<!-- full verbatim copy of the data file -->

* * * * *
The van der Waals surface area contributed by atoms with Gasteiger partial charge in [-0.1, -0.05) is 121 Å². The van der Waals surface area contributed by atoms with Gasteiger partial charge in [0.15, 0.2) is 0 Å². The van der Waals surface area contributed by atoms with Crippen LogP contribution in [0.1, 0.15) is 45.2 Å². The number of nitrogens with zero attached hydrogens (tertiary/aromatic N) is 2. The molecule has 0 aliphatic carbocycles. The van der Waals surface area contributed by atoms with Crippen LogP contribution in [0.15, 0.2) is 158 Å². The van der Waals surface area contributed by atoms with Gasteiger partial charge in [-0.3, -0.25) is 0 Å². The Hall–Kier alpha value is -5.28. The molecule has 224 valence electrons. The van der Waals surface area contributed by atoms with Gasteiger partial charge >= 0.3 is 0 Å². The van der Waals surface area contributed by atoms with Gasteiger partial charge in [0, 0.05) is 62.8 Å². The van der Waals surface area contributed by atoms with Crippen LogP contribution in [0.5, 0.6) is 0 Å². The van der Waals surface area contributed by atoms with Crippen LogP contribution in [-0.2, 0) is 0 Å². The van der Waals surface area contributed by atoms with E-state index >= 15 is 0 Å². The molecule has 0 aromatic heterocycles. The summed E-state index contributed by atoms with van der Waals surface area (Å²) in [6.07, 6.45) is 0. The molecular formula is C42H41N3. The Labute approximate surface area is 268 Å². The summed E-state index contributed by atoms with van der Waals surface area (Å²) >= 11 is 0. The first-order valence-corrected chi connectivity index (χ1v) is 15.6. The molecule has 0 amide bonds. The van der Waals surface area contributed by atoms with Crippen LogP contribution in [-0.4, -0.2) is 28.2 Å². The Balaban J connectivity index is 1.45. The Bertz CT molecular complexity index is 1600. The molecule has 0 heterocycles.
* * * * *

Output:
The van der Waals surface area contributed by atoms with Gasteiger partial charge in [-0.1, -0.05) is 121 Å². The van der Waals surface area contributed by atoms with Gasteiger partial charge in [0.15, 0.2) is 0 Å². The van der Waals surface area contributed by atoms with Crippen LogP contribution in [0.1, 0.15) is 45.2 Å². The number of nitrogens with zero attached hydrogens (tertiary/aromatic N) is 2. The molecule has 0 aliphatic carbocycles. The van der Waals surface area contributed by atoms with Crippen LogP contribution in [0.15, 0.2) is 158 Å². The van der Waals surface area contributed by atoms with Gasteiger partial charge in [-0.3, -0.25) is 0 Å². The Hall–Kier alpha value is -5.28. The molecule has 224 valence electrons. The van der Waals surface area contributed by atoms with Gasteiger partial charge >= 0.3 is 0 Å². The van der Waals surface area contributed by atoms with Gasteiger partial charge in [0, 0.05) is 62.8 Å². The van der Waals surface area contributed by atoms with Crippen LogP contribution in [0.5, 0.6) is 0 Å². The van der Waals surface area contributed by atoms with Crippen LogP contribution in [-0.2, 0) is 0 Å². The van der Waals surface area contributed by atoms with E-state index >= 15 is 0 Å². The molecule has 0 aromatic heterocycles. The summed E-state index contributed by atoms with van der Waals surface area (Å²) in [6.07, 6.45) is 0. The molecular formula is C42H41N3. The Labute approximate surface area is 268 Å². The summed E-state index contributed by atoms with van der Waals surface area (Å²) >= 11 is 0. The first-order valence-corrected chi connectivity index (χ1v) is 15.6. The molecule has 0 amide bonds. The van der Waals surface area contributed by atoms with Crippen LogP contribution in [-0.4, -0.2) is 28.2 Å². The Balaban J connectivity index is 1.45. The Bertz CT molecular complexity index is 1600. The molecule has 0 heterocycles.